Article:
Once again some pretty poor science reporting. The whole point isn’t to give advanced quake warning it’s to identify the size and distribution of quake intensity so that emergency response can be quickly and efficiently organized. The data produced from a monitoring system like this could be used to augment systems like PAGER (Prompt Assessment of Global Earthquakes for Response). So a mag 7.0 in central Antarctica that set off the accelerometers of two researchers laptops won’t get the whole world mobilized for emergency response, whereas a 7.0 near Los Angeles that sets off 500 000 laptops and it’s time to start breaking out the tents and fresh drinking water supplies.
On other side notes, responses to some of the posts so far. A system like this only works by analyzing lots of data, so individual laptop movements won’t raise any flags, but if tens or hundreds of laptops in more or less the same area all have the accelerometers triggered at the same time, that will be picked up on the servers getting feedback from all the laptops on the network.
The accelerometers on laptops anent nearly accurate enough to reliably give the arrival times of P or S waves, or for that matter reliably tell the difference between P or S waves, plus you would need very precise location data to use this data in earth tomography or deep earth structure interpretation.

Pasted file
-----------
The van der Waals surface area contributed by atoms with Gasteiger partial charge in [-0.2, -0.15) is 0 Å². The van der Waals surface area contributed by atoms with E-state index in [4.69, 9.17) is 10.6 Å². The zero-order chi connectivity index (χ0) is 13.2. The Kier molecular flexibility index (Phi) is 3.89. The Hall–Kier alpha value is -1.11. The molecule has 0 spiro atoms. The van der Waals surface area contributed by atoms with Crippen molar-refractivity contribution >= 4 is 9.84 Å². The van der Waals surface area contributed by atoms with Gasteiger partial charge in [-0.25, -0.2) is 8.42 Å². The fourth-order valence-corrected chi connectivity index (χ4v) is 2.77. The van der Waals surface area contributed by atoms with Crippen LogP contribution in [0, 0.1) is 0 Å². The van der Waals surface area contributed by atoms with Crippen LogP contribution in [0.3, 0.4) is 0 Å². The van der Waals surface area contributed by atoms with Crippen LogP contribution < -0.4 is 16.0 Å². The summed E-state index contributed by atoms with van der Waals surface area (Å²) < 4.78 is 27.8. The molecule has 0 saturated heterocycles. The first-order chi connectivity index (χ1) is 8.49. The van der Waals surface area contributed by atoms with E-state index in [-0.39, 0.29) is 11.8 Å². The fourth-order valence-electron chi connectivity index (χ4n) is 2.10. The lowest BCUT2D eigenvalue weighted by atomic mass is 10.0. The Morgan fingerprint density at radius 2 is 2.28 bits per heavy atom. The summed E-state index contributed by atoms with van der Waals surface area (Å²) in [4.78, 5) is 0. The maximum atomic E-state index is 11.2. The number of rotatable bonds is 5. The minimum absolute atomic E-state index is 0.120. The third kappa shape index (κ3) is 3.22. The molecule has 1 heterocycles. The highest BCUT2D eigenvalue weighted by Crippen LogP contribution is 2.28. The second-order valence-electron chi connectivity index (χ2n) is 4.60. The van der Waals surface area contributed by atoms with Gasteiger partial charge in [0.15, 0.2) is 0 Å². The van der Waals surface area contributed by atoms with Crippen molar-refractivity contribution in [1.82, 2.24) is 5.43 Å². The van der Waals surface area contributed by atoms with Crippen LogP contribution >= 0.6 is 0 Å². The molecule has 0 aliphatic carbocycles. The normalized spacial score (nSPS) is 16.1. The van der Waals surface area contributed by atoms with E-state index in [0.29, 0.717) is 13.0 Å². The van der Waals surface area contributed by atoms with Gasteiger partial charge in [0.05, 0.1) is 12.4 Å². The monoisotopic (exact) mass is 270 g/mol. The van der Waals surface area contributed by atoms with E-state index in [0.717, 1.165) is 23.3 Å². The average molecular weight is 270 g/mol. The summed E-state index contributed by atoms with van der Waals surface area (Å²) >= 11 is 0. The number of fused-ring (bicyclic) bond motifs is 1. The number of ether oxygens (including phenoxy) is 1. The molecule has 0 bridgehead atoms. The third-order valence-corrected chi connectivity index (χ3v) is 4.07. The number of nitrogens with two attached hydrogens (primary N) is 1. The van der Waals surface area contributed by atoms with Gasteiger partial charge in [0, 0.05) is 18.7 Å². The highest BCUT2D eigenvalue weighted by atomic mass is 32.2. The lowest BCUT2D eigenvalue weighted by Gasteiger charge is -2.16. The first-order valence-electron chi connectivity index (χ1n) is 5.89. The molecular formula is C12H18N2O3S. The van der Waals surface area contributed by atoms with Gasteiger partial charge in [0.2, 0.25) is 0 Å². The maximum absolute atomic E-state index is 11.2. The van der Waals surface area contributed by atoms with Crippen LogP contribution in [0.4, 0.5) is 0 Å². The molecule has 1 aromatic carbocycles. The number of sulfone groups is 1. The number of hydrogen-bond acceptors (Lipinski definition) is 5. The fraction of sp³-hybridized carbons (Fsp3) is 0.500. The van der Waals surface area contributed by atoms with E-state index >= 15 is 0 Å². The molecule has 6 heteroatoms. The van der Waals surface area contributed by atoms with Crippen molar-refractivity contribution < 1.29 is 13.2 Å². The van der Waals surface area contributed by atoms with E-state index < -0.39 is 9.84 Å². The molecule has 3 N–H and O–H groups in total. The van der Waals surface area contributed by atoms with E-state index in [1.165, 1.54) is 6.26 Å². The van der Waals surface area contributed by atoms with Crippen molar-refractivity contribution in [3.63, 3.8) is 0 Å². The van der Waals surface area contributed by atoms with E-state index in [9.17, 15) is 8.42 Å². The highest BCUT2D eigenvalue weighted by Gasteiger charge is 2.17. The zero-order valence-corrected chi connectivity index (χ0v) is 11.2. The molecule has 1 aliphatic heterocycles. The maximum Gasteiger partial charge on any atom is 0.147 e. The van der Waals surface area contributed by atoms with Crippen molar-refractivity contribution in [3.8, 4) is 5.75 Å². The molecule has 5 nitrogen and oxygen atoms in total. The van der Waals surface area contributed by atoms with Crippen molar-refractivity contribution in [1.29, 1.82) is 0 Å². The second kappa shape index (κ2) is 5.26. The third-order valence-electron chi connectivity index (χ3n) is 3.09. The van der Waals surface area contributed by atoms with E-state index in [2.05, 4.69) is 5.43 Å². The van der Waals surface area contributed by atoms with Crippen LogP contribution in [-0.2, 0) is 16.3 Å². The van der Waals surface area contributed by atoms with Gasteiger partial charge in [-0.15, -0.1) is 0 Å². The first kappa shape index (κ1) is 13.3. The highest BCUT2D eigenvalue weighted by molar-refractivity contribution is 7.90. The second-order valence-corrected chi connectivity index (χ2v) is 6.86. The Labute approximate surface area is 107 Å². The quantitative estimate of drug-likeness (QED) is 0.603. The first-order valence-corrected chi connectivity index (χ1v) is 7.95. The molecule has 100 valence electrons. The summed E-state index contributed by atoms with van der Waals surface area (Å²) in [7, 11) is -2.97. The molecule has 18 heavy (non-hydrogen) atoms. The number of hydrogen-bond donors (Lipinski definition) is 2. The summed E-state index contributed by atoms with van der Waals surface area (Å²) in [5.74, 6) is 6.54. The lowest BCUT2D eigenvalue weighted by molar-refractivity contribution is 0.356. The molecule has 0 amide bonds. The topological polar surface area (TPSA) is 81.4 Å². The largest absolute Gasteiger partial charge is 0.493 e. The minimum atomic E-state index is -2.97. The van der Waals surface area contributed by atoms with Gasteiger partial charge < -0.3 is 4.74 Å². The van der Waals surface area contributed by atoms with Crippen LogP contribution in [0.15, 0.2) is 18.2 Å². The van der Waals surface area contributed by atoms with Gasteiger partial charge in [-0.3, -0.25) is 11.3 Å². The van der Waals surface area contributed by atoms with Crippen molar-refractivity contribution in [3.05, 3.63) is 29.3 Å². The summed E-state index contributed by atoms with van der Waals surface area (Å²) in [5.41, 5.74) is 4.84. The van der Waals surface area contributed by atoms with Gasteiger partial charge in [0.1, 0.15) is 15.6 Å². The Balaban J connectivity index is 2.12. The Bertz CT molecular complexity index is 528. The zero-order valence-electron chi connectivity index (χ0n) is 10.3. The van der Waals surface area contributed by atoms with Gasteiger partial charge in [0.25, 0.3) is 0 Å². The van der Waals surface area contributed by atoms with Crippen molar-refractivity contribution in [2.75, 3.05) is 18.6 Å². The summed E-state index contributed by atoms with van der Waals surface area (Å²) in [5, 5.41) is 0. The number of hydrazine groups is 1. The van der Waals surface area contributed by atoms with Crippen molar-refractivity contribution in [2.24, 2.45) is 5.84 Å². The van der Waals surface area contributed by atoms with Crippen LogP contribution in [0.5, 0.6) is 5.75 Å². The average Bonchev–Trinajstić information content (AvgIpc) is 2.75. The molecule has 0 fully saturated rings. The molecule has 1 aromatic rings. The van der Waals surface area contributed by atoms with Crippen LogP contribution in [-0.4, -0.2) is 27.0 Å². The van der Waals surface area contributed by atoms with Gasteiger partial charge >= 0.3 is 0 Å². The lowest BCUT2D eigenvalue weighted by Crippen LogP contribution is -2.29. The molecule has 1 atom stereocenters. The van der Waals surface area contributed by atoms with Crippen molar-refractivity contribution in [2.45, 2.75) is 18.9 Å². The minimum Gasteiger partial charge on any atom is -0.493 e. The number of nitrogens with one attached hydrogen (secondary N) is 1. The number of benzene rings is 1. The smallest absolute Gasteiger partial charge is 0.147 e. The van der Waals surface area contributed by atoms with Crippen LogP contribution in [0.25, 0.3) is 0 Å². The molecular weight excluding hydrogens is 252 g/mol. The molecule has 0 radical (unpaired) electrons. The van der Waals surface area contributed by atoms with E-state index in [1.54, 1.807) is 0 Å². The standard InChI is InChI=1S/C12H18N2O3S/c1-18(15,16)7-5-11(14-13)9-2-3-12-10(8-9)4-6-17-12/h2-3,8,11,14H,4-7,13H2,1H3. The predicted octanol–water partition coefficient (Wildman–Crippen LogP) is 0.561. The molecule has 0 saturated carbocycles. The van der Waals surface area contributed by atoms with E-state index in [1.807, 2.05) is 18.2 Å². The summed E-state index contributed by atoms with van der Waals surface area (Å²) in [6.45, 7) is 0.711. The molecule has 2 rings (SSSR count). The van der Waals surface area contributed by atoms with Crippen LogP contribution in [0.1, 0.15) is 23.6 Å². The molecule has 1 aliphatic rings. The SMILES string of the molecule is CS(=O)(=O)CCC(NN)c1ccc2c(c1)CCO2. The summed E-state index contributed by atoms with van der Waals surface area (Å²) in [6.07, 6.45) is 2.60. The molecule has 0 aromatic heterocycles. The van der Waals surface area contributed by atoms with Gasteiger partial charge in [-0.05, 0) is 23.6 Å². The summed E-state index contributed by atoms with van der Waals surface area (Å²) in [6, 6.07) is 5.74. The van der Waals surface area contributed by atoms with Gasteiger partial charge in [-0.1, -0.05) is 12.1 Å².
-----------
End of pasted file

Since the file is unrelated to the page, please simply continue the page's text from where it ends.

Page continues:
And finally to reiterate this wouldn’t be used as an early warning system, at absolute best you would get seconds warning, but the ground shaking and the building you’re in falling on your head would probably be your first warning sign of a major quake. This is only useful as an indicator of the human impact of a quake by interpreting the feedback from lots of laptops.
Poor "me too" reporting on a program that is years old. How about highlighting the "Berkeley Open Infrastructure for Network Computing" (BOINC) software that makes this and dozens of other scientific projects possible with the help of everyday people donating computer resources?
[citation][nom]dogman_1234[/nom]It is not a detector or a predictor, it is a build in seimigraph.We will never predict quakes at all for they are spontaneous![/citation]
That's not completely true. Earthquakes are a build up of pressure between 2 faces of tectonic plates. Now, each plate junction has a differing friction coefficent because they're all made of something different.
One simply needs to drop some "scales" that read the Earth's built-up pressure in and near these junctions. Once it's known the relative pressure needed for the plates to start sliding and cause an event, it should be easy to have "Earthquake threat levels" based on the amount of pressure that been building up on your insturmentation. This wouldn't work on all types of Earthquakes, but the people in California would love it.